WASHINGTON, Nov. 2 (UPI) -- Conflict and unresolved issues along the border separating Sudan and South Sudan warrant the extension of a national emergency, the U.S. government said.
U.S. President Barack Obama renewed a national emergency related to Sudan. Sanctions were imposed on Sudan by Washington in 1997.
The U.S. State Department lauded Sudan for progress in resolving issues with an independent South Sudan. In 2005, Washington helped secure the peace deal that ended Sudan's civil war and paved the way to South Sudan's independence last year.
The State Department, however, said conflict in border states of the countries, coupled with the disputed states over a region known as Abyei, concerned Washington.
"Addressing these concerns is necessary for a peaceful Sudan and would enable the United States and Sudan to move towards a normalized relationship," the statement read.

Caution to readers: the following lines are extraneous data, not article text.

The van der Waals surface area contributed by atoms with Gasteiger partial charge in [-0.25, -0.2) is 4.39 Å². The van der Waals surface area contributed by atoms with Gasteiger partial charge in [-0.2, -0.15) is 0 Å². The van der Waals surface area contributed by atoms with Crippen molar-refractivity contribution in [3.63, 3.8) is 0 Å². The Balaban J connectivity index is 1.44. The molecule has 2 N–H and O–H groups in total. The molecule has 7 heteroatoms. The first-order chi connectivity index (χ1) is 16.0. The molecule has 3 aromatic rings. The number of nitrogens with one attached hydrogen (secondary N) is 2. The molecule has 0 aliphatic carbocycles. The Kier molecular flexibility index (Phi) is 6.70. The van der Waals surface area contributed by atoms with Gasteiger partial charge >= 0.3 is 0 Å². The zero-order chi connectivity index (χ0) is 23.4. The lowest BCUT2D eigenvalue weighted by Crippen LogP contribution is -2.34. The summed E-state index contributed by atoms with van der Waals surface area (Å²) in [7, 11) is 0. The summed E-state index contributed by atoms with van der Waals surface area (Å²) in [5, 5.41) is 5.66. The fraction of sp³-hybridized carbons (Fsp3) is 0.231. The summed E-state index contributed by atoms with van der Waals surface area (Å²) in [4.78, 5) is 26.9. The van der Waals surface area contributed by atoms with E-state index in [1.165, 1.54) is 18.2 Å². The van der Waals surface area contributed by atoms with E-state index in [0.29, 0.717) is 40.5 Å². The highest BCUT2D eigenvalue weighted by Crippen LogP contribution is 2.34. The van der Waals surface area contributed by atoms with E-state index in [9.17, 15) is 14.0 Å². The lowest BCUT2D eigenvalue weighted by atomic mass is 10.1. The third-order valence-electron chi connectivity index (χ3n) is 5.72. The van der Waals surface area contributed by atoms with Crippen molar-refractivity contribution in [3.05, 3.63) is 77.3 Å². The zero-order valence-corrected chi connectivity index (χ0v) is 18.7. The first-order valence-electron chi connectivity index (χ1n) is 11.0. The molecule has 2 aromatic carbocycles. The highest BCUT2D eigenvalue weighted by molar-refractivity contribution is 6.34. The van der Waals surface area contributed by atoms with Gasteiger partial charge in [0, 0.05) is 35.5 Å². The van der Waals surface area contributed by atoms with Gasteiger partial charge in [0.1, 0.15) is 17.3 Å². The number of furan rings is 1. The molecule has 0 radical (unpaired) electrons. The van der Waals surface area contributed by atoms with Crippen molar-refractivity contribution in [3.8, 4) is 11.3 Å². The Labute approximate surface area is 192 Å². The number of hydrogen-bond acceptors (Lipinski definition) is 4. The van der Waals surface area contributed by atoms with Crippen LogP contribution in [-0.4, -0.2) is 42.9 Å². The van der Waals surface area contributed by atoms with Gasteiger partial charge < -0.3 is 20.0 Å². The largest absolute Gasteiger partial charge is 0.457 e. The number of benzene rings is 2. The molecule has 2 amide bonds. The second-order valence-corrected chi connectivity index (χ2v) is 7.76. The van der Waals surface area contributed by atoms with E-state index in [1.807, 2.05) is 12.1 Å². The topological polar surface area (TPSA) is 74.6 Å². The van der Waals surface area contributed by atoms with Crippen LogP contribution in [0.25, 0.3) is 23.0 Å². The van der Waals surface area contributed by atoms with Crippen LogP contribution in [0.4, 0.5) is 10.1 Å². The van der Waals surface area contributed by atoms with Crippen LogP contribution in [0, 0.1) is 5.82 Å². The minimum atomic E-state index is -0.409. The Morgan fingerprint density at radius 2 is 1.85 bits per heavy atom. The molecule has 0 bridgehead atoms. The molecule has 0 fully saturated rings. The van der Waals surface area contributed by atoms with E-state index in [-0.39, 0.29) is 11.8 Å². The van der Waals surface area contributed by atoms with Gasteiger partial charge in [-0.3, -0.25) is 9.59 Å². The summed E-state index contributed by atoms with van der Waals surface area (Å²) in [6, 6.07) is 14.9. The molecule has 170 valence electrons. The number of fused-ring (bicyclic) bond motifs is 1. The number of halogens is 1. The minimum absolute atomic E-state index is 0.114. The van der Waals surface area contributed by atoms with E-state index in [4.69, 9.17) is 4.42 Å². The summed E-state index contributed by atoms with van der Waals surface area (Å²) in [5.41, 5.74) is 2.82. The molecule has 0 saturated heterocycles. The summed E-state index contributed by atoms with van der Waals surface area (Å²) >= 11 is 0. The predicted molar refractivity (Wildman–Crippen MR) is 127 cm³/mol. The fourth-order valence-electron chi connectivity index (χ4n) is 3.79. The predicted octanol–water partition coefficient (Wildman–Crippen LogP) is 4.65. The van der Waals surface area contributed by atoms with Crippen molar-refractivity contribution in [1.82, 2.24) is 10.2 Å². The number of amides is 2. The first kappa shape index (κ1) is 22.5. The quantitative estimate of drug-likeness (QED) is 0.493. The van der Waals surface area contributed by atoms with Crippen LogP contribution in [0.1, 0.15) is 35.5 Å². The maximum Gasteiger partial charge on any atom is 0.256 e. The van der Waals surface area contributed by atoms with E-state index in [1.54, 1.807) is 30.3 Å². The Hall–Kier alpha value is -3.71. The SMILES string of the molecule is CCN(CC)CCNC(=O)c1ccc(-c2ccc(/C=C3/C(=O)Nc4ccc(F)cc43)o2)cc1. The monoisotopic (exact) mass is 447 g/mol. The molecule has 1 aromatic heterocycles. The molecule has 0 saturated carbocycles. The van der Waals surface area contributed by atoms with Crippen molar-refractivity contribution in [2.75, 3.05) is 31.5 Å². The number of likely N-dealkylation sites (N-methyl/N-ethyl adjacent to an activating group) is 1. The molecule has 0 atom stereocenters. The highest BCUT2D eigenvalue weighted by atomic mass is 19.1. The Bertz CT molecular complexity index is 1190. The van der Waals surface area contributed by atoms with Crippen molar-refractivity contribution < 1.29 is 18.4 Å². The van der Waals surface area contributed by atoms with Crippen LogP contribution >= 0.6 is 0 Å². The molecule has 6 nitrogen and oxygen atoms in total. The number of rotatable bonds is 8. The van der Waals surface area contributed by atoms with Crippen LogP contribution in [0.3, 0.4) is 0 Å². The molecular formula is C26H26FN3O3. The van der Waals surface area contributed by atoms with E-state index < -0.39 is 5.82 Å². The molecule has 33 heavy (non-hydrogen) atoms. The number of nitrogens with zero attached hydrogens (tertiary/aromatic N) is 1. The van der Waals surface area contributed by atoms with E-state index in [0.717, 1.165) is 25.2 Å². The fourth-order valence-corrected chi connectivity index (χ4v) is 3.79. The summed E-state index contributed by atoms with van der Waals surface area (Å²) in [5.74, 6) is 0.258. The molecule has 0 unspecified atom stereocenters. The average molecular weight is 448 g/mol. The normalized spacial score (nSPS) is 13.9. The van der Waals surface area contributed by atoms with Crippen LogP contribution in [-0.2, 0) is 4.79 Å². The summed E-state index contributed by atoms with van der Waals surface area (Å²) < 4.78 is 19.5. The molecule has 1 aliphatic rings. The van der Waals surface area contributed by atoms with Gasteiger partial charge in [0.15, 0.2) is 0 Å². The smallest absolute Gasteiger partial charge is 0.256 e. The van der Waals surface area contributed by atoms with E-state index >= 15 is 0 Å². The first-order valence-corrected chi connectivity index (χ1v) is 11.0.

The independent Sudan Tribune quoted a statement from the Sudanese foreign ministry saying Washington's aim was to "harm the vital interests of the people of Sudan by blocking its aspirations in development and impeding steps to promote peace."
Khartoum, the report said, is committed to preserving its sovereign right to make independent decisions. The foreign ministry said that, by extending the emergency, Washington had reneged on its promises to Khartoum.